Future of Politics on Display
Brandon Sun, January 12, 2008 - David McConkey
Regardless of who is elected American President this November, their
current political campaign offers a fascinating glimpse into the
future. And not just the future for the U.S., but for all of us.
As much as we Canadians don’t like to concede the superiority of anything American, we have to admit that their democratic system is really something. The American Revolution predated the French, the Russian and other revolutions and experiments in government. The American model has proved to be durable, adaptable, and inspiring.
Of course, their democracy is imperfect. So is ours. And we should remember how far we all have come to embrace universal opportunity. My grandmothers couldn’t vote when they became adults – they had to wait until women were granted the vote. First Nations Canadians were not allowed to vote until the 1960s.
Current American Presidential hopefuls continue to break barriers.
The Republican tent is expanded by Mitt Romney, a Mormon; and John McCain, who, at age 72 would be the oldest person ever elected President. As well as by Rudy Giuliani, a divorced Roman Catholic who is pro-choice and favors gun control.
Democratic contenders include a woman (Hillary Clinton), an African-American (Barack Obama), and a Hispanic (Bill Richardson).
Surprising and noteworthy today, such diversity will be commonplace in the future.
Democrat Barack Obama symbolizes not only America’s future, but also the world’s. His father was from Africa, his mother from the United States. As a child, he lived for several years in Indonesia.
Obama is the person more and more of us everywhere are going to be: global in background and of mixed racial heritage.
His election as President would inspire people from Boston to Botswana to Brandon. After all, just a few decades ago, even inter-racial marriage in the U.S. was widely considered shocking, dangerous, even against the law.
Republican Ron Paul also epitomizes the future. A libertarian, he attracts support from the far right to the far left. He dares to oppose the war in Iraq, the Patriot Act, the death penalty, and the War on Drugs. He advocates dismantling the CIA and - in his words - the American “empire” in the Middle East.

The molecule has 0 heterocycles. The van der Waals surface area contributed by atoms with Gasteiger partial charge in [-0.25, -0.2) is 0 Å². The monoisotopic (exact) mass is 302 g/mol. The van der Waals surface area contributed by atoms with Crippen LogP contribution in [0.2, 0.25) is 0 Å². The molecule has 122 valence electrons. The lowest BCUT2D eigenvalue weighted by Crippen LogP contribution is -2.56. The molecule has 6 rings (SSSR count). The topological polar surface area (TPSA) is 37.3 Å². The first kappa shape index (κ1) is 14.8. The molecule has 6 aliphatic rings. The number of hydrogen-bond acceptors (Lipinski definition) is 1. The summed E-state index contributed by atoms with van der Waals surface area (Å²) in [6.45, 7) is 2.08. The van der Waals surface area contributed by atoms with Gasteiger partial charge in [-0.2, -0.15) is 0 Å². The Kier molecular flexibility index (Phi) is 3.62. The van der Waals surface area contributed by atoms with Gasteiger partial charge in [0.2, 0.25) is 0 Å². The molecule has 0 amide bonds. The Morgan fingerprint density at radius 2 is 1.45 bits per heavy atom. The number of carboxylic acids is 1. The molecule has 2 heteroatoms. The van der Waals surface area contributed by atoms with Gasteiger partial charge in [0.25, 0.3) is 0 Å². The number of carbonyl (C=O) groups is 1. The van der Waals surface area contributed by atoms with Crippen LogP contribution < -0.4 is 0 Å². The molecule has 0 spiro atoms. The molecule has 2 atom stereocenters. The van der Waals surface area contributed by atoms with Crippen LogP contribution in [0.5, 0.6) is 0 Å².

Paul has mobilized a vast following on the Internet. He raised more money in one day than anyone else, ever. Paul’s campaign shows how the Internet increasingly will develop whole new political realities.
Republican Mike Huckabee is a socially conservative, evangelical Christian who is pro-life and believes in creationism – not in evolution. He represents the future.
Fundamentalist religious societies are the future, commentator Mark Steyn says. That is the thesis of his recent book America Alone: The End of the World as We Know It. The reason? Demographics.
Societies in Canada and Europe – secular, pro-choice, welfare states – are not sustainable. Families are in decline and birth rates are very low.
Growing populations, on the other hand, are religious and conservative. These include Muslims in Europe and Christians in the U.S.
Steyn shows how today’s marriage and birth rates forecast what lies ahead.
Canada’s marriage rate is 6.8 per 1,000; America’s rate is 11.7.
Our birth rate is only 1.48 – an all time low and well below replacement level.
In the U.S., the birth rate is a much more robust 2.11.
An aging Canada and a more youthful United States will have different futures. This disparity, Steyn says, is much more revealing “than any of the stuff (socialized health care, fewer handguns, more UN peacekeepers, etc.) that Canucks usually brag about.”
The population is also changing within the U.S. itself. States that voted for George W. Bush have birth rates 12% higher than states that voted for the Democrats.
So, Huckabee speaks for an increasingly religious and conservative America. Mormon Mitt Romney is also a harbinger of the future. Mormons in Utah, Steyn points out, have one of the highest birth rates in the entire world.
Americans in 2008 choose their President for the next four years. As well, all of us are seeing trends today that will play out over decades into the future.
Popular Right Now:
- 15 Tips for Healthy Eating
- Quality of Life, Well-Being Research Something We Can Feel Good About
- Diets Don't Work, So What Does?
- Political Contributions: Top Ten Canadian Tax Tips
- Nestle Fitness 14 Day Weight Loss Program; What is Wrong Here?
- Charitable Donations: Top Ten Canadian Tax Tips
Must Read Books:
The 4-Hour Workweek:
Escape 9-5, Live Anywhere, and Join the New Rich
What You Don't Know About Religion (But Should)
In Defense of Food:
An Eater's Manifesto
The Life-Changing Magic of Tidying Up:
The Japanese Art of Decluttering and Organizing
Even Think About It:
Why Our Brains are Wired to Ignore Climate Change
Like This? Share It!
Press Ctrl + D to Bookmark!